Coral Trout Telemetry on the GBR, Australia
Bunt, C.M., and M.J. Kingsford. 2014. Movement, habitat utilization, and behaviour of coral trout, Plectropomus leopardus during and after the reproductive period on the southern Great Barrier Reef. Marine Ecological Progress Series. 496:33-45.
Coral trout (Plectropomus leopardus, mean TL = 498.9 ± 19.7 mm, n = 10) were tagged and tracked with ultrasonic transmitters over 81 days at an intra-lagoonal location at One Tree Island (OTI), Great Barrier Reef, Australia (23.5083°S, 152.0917°E). Movement and habitat preferences were compared during the transition between the reproductive and post-reproductive period. Overall, mean movement was highest between 05:00 -10:00 hrs, with most movement during the crepuscular period and the least movement at night. There was no difference in night time movement during or after the reproductive period. Mean daily movement (14.48 ± 0.26 km·d-1) and fish depths (4.23 ± 0.02 m) during the post-reproductive period were significantly greater than both movement (10.63 ± 0.13 km·d-1) and depths (3.38 ± 0.01 m) occupied during the reproductive period and this was likely related to reallocation of bioenergetic resources to foraging related activities rather than spawning. Most fish movement was localized (to within 0.04 km2) with some movements recorded outside of this area to a maximum distance of 0.6 km. Fish traversed sand and small scattered coral out-croppings to reach areas of continuous reef. The ranges of movement, and habitat preferences described in this study are important for future research on habitat requirements and behavioural changes across the transition period between reproductive and post-reproductive states. Furthermore, this study provides additional information that may be used for focusing and delineating species-specific Marine Protected Area (MPA) management plans.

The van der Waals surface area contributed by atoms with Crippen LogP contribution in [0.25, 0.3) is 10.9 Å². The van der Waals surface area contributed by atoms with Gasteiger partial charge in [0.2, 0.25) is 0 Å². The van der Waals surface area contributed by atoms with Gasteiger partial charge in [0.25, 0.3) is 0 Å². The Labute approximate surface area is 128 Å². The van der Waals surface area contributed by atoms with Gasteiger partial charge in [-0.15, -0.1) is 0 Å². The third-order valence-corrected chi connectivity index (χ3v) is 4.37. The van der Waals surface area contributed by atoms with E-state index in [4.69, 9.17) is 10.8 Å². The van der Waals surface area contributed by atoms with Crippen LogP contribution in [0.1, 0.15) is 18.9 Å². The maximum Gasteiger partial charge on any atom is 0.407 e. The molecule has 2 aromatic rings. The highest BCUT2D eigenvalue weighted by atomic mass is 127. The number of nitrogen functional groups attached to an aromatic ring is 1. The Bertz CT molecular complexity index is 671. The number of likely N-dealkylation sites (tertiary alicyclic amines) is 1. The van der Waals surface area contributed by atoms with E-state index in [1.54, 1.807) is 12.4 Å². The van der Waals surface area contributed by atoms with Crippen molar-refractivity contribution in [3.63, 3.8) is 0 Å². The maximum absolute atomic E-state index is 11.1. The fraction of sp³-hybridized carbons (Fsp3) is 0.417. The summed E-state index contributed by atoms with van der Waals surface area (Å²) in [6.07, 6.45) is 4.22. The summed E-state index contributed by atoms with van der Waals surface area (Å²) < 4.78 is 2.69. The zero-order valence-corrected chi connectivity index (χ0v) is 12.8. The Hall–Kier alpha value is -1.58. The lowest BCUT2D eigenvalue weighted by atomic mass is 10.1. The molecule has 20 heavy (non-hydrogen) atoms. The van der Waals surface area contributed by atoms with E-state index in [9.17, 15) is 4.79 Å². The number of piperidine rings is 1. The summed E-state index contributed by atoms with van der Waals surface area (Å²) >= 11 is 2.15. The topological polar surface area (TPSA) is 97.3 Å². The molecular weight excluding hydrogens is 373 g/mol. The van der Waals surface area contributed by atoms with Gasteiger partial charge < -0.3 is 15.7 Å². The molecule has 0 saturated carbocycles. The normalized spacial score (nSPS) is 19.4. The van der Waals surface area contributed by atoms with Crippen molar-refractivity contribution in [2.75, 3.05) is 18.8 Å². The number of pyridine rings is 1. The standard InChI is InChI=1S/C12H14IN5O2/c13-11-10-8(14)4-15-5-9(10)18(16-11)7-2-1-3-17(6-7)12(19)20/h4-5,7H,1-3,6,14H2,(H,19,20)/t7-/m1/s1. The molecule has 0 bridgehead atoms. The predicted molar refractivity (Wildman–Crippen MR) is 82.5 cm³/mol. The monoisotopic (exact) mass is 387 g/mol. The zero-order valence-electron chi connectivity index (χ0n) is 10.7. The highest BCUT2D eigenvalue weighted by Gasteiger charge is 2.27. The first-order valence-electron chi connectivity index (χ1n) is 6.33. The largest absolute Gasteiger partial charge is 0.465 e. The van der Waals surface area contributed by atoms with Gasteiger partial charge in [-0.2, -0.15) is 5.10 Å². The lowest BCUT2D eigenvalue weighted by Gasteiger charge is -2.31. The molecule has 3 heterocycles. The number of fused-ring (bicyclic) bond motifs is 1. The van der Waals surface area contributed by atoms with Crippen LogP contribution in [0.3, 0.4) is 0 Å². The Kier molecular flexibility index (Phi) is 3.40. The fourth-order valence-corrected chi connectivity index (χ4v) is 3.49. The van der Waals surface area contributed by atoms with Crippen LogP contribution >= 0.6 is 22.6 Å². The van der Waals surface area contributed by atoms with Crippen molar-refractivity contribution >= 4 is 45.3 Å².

Other potentially significant and interesting results from this study included:
- There is strong evidence that coral trout display multi-site fidelity, and exceptional homing ability in highly complex reef habitat that warrants further research